In 1888, Nobel was astonished to read his own obituary, titled The merchant of death is dead, in a French newspaper. As it was Alfred's brother Ludvig who had died, the obituary was eight years premature; the article made him apprehensive about how he would be remembered. This inspired him to change his will. On 10 December 1896, Alfred Nobel died in his villa in San Remo, from a cerebral haemorrhage, he was 63 years old. Nobel wrote several wills during his lifetime, he composed the last over a year before he died, signing it at the Swedish–Norwegian Club in Paris on 27 November 1895. To widespread astonishment, Nobel's last will specified that his fortune be used to create a series of prizes for those who confer the "greatest benefit on mankind" in physics, physiology or medicine and peace. Nobel bequeathed 94 % of 31 million SEK, to establish the five Nobel Prizes; because of skepticism surrounding the will, it was not until 26 April 1897 that it was approved by the Storting in Norway. The executors of Nobel's will, Ragnar Sohlman and Rudolf Lilljequist, formed the Nobel Foundation to take care of Nobel's fortune and organised the award of prizes.
Nobel's instructions named a Norwegian Nobel Committee to award the Peace Prize, the members of whom were appointed shortly after the will was approved in April 1897. Soon thereafter, the other prize-awarding organizations were designated; these were Karolinska Institute on 7 June, the Swedish Academy on 9 June, the Royal Swedish Academy of Sciences on 11 June. The Nobel Foundation reached an agreement on guidelines for. In 1905, the personal union between Sweden and Norway was dissolved. According to his will and testament read in Stockholm on 30 December 1896, a foundation established by Alfred Nobel would reward those who serve humanity; the Nobel Prize was funded by Alfred Nobel's personal fortune. According to the official sources, Alfred Nobel bequeathed from the shares 94% of his fortune to the Nobel Foundation that now forms the economic base of the Nobel Prize; the Nobel Foundation was founded as a private organization on 29 June 1900. Its function is to manage the finances and administration of the Nobel Prizes.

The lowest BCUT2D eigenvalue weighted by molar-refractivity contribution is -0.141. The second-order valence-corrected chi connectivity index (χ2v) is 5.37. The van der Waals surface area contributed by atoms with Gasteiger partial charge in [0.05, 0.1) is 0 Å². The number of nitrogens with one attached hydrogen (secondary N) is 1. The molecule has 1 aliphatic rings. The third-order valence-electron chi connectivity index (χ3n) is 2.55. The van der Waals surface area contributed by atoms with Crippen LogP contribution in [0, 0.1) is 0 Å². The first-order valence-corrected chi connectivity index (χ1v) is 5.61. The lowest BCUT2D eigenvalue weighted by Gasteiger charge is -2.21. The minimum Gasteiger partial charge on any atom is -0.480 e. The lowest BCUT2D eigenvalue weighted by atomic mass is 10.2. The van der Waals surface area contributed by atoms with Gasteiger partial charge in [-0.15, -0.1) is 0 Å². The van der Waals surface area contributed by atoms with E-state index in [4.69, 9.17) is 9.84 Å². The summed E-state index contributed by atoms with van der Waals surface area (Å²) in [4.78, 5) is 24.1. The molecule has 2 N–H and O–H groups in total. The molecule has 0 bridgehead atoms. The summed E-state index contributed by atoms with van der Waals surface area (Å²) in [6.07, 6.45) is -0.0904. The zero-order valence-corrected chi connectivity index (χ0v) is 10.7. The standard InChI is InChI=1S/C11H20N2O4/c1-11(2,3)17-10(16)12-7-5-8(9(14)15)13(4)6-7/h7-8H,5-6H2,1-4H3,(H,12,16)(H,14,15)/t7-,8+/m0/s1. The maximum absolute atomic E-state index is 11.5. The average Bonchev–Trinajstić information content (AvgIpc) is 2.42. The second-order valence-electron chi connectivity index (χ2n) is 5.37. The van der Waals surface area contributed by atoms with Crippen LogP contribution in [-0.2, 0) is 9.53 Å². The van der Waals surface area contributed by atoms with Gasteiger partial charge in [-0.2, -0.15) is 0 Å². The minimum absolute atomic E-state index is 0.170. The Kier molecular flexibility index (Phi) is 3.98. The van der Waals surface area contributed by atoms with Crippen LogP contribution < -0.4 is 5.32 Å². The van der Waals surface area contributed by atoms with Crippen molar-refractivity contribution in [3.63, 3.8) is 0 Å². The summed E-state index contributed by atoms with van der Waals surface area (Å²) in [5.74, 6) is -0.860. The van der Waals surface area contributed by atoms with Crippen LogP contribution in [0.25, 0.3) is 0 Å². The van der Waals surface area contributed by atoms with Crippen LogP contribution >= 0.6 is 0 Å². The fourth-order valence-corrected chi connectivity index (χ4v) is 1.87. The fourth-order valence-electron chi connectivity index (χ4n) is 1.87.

In accordance with Nobel's will, the primary task of the Foundation is to manage the fortune Nobel left. Robert and Ludvig Nobel were involved in the oil business in Azerbaijan, according to Swedish historian E. Bargengren, who accessed the Nobel family archives, it was this "decision to allow withdrawal of Alfred's money from Baku that became the decisive factor that enabled the Nobel Prizes to be established". Another important task of the Nobel Foundation is to market the prizes internationally and to oversee informal ad